By Oliver Lyttelton | www.oliverlyttelton.com November 9, 2010 at 2:08AM
Jonathan Nolan Writing The Script
One of the most pleasant surprises of the year turned out to be the British thriller "The Disappearance Of Alice Creed," about the twists and turns following the kidnapping of an heiress. While the plot reversals occasionally got a little far-fetched, it was enjoyably nasty, featured three strong performances from Gemma Arterton, Eddie Marsan and Martin Compston, and first-time helmer J Blakeson displayed a sure directorial hand, despite only having one letter as a first name.
It was clear that Blakeson was set for a Christopher Nolan-style career path, moving from low-budget indie thriller to bigger-scale films, but, like fellow Brit Rupert Wyatt, who went straight from the excellent "The Escapist" to the mega-budgeted "Rise of the Apes" without passing Go, Blakeson seems to be skipping a few steps, and going straight for the tentpole.
The helmer has been signed by Warner Bros to direct the drama "Hell and Gone," a tragic love story, drawing comparisons with "Titanic," set against the background of the Great Chicago Fire. The fire, which burned from October 8th - October 10th, 1871, had a death toll in the hundreds, and destroyed almost four square miles of the city, although many believe that the rebuilding that followed helped Chicago transform into the city we know now. Sufjan Stevens soundtrack, anyone?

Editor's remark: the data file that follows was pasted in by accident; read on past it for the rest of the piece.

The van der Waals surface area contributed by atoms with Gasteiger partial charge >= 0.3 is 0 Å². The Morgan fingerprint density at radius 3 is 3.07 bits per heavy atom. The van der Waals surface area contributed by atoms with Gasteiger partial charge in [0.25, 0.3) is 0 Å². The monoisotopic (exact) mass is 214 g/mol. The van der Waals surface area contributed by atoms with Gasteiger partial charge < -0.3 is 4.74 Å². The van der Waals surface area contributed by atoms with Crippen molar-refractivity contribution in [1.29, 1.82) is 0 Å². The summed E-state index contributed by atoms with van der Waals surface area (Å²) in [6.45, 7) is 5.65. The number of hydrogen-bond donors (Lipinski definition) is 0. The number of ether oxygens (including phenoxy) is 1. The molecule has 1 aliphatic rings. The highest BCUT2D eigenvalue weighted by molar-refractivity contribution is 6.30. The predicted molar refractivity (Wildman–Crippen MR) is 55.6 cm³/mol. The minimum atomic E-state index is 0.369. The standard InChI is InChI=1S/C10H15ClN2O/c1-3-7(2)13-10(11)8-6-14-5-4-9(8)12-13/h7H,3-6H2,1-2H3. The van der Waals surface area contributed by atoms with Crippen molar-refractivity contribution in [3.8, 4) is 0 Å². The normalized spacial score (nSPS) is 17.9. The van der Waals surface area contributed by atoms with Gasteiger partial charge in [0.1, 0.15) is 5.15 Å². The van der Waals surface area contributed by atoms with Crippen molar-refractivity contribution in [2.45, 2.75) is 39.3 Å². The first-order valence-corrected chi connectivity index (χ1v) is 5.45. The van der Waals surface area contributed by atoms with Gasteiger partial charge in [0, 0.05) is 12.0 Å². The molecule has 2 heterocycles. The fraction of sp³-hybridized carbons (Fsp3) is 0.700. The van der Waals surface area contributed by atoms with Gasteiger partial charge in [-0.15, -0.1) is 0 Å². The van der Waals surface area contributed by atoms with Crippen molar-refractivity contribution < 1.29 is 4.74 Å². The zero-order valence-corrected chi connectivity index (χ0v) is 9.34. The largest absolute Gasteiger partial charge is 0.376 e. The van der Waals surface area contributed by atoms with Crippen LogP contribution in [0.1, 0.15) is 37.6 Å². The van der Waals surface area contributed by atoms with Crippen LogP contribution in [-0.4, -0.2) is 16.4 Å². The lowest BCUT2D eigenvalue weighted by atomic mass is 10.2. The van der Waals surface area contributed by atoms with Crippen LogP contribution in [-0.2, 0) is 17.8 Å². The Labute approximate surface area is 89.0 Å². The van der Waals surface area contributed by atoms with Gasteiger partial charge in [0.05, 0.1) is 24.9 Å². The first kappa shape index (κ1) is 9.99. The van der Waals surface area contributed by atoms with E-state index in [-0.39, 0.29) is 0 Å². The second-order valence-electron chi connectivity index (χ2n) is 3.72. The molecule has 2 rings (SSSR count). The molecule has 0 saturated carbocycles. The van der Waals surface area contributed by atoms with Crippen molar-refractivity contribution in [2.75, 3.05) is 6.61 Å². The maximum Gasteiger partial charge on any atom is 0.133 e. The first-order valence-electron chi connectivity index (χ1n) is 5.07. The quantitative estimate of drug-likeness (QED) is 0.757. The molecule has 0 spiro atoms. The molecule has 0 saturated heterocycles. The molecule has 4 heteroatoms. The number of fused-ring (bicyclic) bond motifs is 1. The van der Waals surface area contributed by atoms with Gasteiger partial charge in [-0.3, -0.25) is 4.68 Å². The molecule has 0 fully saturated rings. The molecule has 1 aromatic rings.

Perhaps most intriguingly, the script is from Jonah Nolan, the brother of Christopher, and writer of "The Dark Knight" and "The Dark Knight Rises," in what's likely to be his first major excursion out from under his brother's wing (although he did a much-heralded, but ultimately uncredited, rewrite on "Terminator: Salvation," and he's currently working on a TV show with JJ Abrams).
It all sounds quite expensive and large-scale, which is why we're somewhat surprised that Blakeson's been hired for this one -- even Nolan had to prove himself on the mid-budget "Insomnia" before he got the keys to the blockbuster cupboard. But with the same names cropping up on every directing wish-list in town, regardless of whether they have any capacity for direction or not (Scott Stewart? Pierre Morel? Really?), it seems like a good time to bring in a new name, especially one as talented as Blakeson. There's no word on a start date for the project, but, green light allowing, we imagine it'll get moving some time next year. [Heat Vision]